when travelling along the horns l9 and 21 (FIGS. 2b and 2c), the arc, apart from restricting the short circuit current, forms an additional coil, largely increasing the electrodynamic effect, which leads to a higher speed of breaking the contacts.

The arc travelling along the arcing horns I2 and 21, passes into an arching suppressor wherein it is dissipated and deionized by means of plates 6 (FIG, I). The flame and incan descent gases caused by the are burning pass into the flameextinguishing grid 8 wherein they are intensively cooled.

The provision of the flame-extinguishing grids 8 largely restricts the ionized gases beyond the arc-suppressing chambers, which is of primary importance for reducing the dimensions of the distributing devices.

Simultaneously with the turn of the movable part I0 of the series coil, the maximum current release gear 5 becomes operable, actuating the controlling mechanism 4 having a limited time of operation, which in turn withdraws the contact holder I8 keeping it in a withdrawn position insuring preset intervals for the contacts I1 and 17 (FIG. 2d).

The handle 22 occupies the position B (FIG. 1).

In the course of the operation of the controlling mechanism 4, the movable part I0 of the coil remains in a turned position (FIG. 2c) as long as the electric arc exists, as a result of the current flow through said coil. After the suppression of the arc, the movable part ll) of the series coil returns to the initial position under the action of the spring I6. The contact holders [8 are in the withdrawn position (FIG. 74).

In case an emergency current weaker than the current of electrodynamic setting of the series coil is induced in a circuit protected by the automatic breaker, and the maximum current release gear 5 become operable. The movable part II] of the series coil functions in this case as a stationary contact. The remaining process of automatic breaking is similar to that described hereinabove.

The position of the handle 22 (FIG. 1) indicates the switching position of the automatic breaker.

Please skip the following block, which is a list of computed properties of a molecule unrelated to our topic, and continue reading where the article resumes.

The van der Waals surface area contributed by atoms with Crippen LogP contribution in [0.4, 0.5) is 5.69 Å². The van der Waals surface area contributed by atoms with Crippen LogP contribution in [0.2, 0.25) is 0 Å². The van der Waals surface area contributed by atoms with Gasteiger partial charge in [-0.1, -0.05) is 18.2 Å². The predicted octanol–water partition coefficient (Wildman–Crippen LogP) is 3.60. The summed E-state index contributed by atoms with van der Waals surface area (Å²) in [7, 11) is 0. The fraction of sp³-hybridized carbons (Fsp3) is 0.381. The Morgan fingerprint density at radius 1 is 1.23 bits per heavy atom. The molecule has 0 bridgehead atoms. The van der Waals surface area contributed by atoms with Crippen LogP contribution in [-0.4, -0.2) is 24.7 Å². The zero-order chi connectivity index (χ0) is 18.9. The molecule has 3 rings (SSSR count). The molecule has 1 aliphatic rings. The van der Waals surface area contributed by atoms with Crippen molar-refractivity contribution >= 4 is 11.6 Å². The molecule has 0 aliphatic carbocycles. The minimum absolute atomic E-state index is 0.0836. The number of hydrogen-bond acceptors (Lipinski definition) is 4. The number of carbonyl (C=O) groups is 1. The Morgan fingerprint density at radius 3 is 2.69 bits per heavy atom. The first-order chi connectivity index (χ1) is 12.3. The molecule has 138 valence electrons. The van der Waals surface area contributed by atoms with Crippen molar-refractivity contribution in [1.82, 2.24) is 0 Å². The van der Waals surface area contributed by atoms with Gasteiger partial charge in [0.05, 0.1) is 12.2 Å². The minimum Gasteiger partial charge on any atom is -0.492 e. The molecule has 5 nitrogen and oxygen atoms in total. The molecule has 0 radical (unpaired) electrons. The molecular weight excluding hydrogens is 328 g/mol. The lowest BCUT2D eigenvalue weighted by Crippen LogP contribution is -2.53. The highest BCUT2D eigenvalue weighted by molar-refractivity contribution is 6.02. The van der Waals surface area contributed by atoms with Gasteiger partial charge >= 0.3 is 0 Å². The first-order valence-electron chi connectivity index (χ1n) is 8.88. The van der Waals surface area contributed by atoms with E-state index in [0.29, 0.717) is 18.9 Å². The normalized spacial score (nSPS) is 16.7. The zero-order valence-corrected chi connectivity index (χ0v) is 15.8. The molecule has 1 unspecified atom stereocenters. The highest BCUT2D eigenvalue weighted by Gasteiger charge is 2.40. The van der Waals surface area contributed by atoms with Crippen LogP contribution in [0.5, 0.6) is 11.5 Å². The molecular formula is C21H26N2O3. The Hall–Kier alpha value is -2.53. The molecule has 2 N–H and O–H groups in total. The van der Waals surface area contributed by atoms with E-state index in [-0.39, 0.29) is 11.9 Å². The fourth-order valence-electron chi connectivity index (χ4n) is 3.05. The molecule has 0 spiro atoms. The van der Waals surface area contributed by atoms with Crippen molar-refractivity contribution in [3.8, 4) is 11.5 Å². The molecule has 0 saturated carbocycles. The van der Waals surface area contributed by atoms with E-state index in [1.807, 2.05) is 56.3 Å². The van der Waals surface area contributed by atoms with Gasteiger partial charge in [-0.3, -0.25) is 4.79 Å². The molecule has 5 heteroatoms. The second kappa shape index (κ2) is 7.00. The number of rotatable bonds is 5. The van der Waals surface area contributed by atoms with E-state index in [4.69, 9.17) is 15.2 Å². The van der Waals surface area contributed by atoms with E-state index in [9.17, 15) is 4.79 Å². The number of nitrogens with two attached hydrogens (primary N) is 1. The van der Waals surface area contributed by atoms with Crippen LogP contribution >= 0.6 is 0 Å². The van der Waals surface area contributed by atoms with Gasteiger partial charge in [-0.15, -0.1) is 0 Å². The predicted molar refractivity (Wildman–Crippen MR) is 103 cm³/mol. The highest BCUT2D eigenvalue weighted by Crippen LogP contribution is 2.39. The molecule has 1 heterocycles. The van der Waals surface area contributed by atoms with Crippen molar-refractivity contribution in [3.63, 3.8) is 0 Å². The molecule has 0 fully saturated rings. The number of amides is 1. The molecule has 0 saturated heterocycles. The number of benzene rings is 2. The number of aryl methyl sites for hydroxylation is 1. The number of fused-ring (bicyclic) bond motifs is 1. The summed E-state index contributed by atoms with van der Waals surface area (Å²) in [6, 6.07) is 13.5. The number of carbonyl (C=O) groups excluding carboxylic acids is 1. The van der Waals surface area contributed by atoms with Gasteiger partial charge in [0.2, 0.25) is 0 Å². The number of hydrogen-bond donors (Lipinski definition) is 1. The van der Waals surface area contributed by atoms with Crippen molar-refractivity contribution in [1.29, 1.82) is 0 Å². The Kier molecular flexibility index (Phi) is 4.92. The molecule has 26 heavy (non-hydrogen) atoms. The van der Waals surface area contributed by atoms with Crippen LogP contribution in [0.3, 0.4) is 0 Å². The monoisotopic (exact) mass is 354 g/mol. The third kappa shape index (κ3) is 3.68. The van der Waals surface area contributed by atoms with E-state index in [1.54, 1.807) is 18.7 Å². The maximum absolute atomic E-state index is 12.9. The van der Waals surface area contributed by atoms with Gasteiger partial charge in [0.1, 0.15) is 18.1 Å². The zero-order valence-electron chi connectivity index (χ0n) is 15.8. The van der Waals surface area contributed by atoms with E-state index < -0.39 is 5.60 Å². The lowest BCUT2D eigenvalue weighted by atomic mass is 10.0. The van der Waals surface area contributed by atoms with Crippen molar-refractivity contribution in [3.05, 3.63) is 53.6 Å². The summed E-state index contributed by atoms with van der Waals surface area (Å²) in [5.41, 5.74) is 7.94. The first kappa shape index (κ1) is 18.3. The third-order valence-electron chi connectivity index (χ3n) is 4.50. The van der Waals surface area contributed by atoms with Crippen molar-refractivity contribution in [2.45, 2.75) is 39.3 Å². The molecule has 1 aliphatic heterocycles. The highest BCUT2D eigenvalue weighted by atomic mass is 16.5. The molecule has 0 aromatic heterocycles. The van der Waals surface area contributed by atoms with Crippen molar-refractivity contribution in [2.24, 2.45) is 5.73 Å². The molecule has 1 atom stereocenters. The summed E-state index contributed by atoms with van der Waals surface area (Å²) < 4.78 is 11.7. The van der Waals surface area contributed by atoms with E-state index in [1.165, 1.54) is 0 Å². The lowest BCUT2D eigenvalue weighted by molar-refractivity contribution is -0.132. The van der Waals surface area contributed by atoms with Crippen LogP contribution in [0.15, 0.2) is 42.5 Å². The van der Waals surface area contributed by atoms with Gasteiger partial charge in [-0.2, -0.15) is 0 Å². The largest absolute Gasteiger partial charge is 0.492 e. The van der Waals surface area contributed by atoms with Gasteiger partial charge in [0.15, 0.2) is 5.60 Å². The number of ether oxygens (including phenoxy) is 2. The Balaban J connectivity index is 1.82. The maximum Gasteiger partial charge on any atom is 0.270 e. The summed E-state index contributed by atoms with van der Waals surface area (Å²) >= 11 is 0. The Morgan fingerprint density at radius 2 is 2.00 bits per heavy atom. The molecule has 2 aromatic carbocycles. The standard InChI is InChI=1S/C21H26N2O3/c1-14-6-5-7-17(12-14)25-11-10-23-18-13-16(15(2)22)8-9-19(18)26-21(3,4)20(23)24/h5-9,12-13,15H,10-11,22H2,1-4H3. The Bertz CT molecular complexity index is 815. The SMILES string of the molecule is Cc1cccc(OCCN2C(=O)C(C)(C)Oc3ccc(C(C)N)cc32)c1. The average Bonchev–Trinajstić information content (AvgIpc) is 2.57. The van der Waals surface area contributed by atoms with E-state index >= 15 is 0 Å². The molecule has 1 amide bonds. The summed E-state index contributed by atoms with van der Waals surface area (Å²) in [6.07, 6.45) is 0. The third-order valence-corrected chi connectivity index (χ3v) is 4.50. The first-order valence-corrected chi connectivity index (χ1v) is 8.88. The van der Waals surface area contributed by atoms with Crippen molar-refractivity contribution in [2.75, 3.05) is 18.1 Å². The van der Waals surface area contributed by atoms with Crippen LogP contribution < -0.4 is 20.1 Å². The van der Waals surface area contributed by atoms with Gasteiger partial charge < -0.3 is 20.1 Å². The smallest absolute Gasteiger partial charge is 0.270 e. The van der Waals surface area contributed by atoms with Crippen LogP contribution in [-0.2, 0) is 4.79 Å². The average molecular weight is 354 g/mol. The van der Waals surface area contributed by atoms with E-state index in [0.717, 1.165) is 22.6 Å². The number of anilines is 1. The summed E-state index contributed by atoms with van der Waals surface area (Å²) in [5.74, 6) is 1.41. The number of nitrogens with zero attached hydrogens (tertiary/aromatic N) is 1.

In the ON-position of the breaker, the handle 22 occupies the position A; if said breaker is switched off manually, the

handle is in the position C, and in case of an automatic disconnection, it is in the position 8.

in order to actuate the automatic breaker after automatic disconnection, it is necessary to first withdraw the handle 22 to the position C so as to wind up the controlling mechanism 4, and then transfer it to the position A.

Thus, the proposed automatic breaker is quick-acting, has small dimensions and insures reliable protection against overloads and short circuits of powerful electric circuits (grids) with strong short circuit currents.

Said breaker permits both manual and remote control since it does not require any change of parts after switching off short circuit current grids, as is the case with similar breakers provided with fuses; after switching off it is always ready for repeated operation.

All this largely expands the sphere of application of the automatic breakers described hereinabove.

We claim:

I. An automatic breaker comprising movable contact means, and stationary contact means, said stationary contact means comprising a stationary member, and a movable member, said movable member and said stationary member each being substantially U-shaped, said movable member and said stationary member each including an end portion pivotally connected to one another about a fixed axis such that said movable member is pivotally dispiaceable about the fixed axis relative to said stationary member and to constitute said stationary contact means as a continuous series wound coil.

2. An automatic breaker as claimed in claim I, wherein the movable member of the series coil includes an elongated end portion constituting an arcing horn of the stationary contact means.

3. An automatic breaker as claimed in claim I including resilient means interposed between said movable and stationary members.